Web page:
Did audiences at this year's US Super Bowl witness the start of a new era in short form storytelling? Mark McKenna, Executive Producer in our New York office explores the use of real stories in corporate film.
Sport creates iconic moments and narratives that perfectly mimic the dramatic nuances we aim for when we make films. It was therefore fittingly theatrical to witness the greatest comeback in US Super Bowl history (Go Patriots!) in primetime this February, sandwiched between Gaga’s drone extravaganza and a trend in short form storytelling that simply cannot be ignored.
We have been making corporate films for the better part of the last 20 years. We remember shooting to tape, cutting with 12 pounds of Avid hardware and using the magic words ‘broadcast quality’ in pitch documents to every client under the sun. We saw the start of the digital revolution and editing software moving seamlessly onto just about any personal computer available. We witnessed the rise and fall and rise again of the in-house film team, the early use of branded content, social media, user-generated video, drones, 360, VR and finally after the big game this year it looks like we saw that evolution finally reach its end. A night of underwhelming commercials tepidly hung around the political climate of Trump’s America culminated in a corporate film. It may have been disguised as a ‘live’ & ‘experiential’ commercial presentation from Hyundai, but its genesis from our world was as obvious as the resignation in the eyes of the Atlanta Falcons as Tom Brady began to crush their dreams.
We could mark the beginning of an era of authentic short form storytelling, or we could recognize the end of the one we’ve been living and working through. For years we have been telling our clients about the convergence of consumer and corporate communications. This used to be because budgets were less of a differentiator, ‘we’ were getting closer to ‘them’ in terms of production value. Corporate agencies were referencing the look and feel of commercials, fighting for crew, kit, talent and the rubber stamp of delivering dramatic content. The ultimate display of ‘creativity’.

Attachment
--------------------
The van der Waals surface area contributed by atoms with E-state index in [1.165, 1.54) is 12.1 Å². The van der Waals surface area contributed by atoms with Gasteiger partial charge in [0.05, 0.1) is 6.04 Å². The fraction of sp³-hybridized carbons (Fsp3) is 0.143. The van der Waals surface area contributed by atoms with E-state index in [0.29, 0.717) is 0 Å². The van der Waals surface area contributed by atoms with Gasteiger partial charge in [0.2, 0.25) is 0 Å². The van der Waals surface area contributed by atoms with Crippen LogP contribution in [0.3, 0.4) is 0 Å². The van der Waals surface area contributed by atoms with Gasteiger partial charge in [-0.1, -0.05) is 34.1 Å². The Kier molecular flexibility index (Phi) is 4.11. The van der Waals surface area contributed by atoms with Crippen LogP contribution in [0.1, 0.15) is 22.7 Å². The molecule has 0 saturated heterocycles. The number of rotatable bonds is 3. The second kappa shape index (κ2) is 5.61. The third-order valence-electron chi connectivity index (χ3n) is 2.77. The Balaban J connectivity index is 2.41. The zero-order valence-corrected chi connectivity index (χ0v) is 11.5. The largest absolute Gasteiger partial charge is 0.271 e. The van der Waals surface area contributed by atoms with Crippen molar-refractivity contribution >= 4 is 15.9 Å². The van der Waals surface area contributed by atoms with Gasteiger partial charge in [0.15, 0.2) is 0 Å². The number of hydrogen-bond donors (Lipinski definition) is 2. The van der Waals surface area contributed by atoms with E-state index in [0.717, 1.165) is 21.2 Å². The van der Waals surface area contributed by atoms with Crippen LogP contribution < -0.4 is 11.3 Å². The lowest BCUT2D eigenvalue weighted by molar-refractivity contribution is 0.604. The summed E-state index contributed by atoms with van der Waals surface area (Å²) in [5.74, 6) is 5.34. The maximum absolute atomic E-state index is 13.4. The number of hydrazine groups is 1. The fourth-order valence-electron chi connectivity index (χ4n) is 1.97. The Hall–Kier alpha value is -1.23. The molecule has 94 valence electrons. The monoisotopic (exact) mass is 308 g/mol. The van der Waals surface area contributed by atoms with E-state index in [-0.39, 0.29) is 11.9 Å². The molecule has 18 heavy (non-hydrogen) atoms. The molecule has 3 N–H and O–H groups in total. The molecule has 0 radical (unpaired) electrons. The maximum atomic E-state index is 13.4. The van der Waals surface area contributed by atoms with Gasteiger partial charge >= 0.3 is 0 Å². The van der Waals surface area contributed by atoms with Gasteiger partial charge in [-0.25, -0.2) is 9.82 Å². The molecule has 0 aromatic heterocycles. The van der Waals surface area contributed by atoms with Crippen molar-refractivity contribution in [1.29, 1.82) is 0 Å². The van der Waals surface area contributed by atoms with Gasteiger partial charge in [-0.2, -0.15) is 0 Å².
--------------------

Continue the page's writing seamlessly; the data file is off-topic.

Every advance in technology brought us closer together, digital delivering a somewhat level playing field, as access to A-list brand ambassadors seemed to be one of the few things holding ‘us’ back. But Hyundai just spent 90 seconds questioning if anyone really cares about that?
The future of storytelling in short form is people. Real people.
We’ve been doing this for years, it’s what (when done well) makes corporate film different. We don’t have license to put Christopher Walken and Justin Timberlake together on a Chesterfield sofa, we can’t fabricate a blue whale with a vendetta against Melissa McCarthy or ask Lady Gaga about being a rebel. We’ve been showing the power of connections between real people and real issues all year round, not just when the issue was current and worth an eight-figure investment.
So what can our client’s learn from this?
On its biggest stage of all, with all its glitz and razzmatazz, when America is truly being the most America it can be. On the biggest sporting Sunday of the year, the tone used to speak to consumers noticeably changed. They were trying to influence the audience, rather than sell to them. And to do it they used people rather than celebrity. They used reality and they used honesty. It’s a winning combination each and every one of our clients can capitalize on, with or without a big game budget.
This year’s ads did indeed attack the idea of a wall, but it was the one separating corporate and commercial. This time ‘they’ finally mimicked ‘us’. Bravo Hyundai, for understanding the social media generation connects with real people and real stories. Thank you, Peter Berg, for ushering in the next generation of short form storytelling and cheers Tom Brady for keeping over 111m people up past bedtime to watch it happen.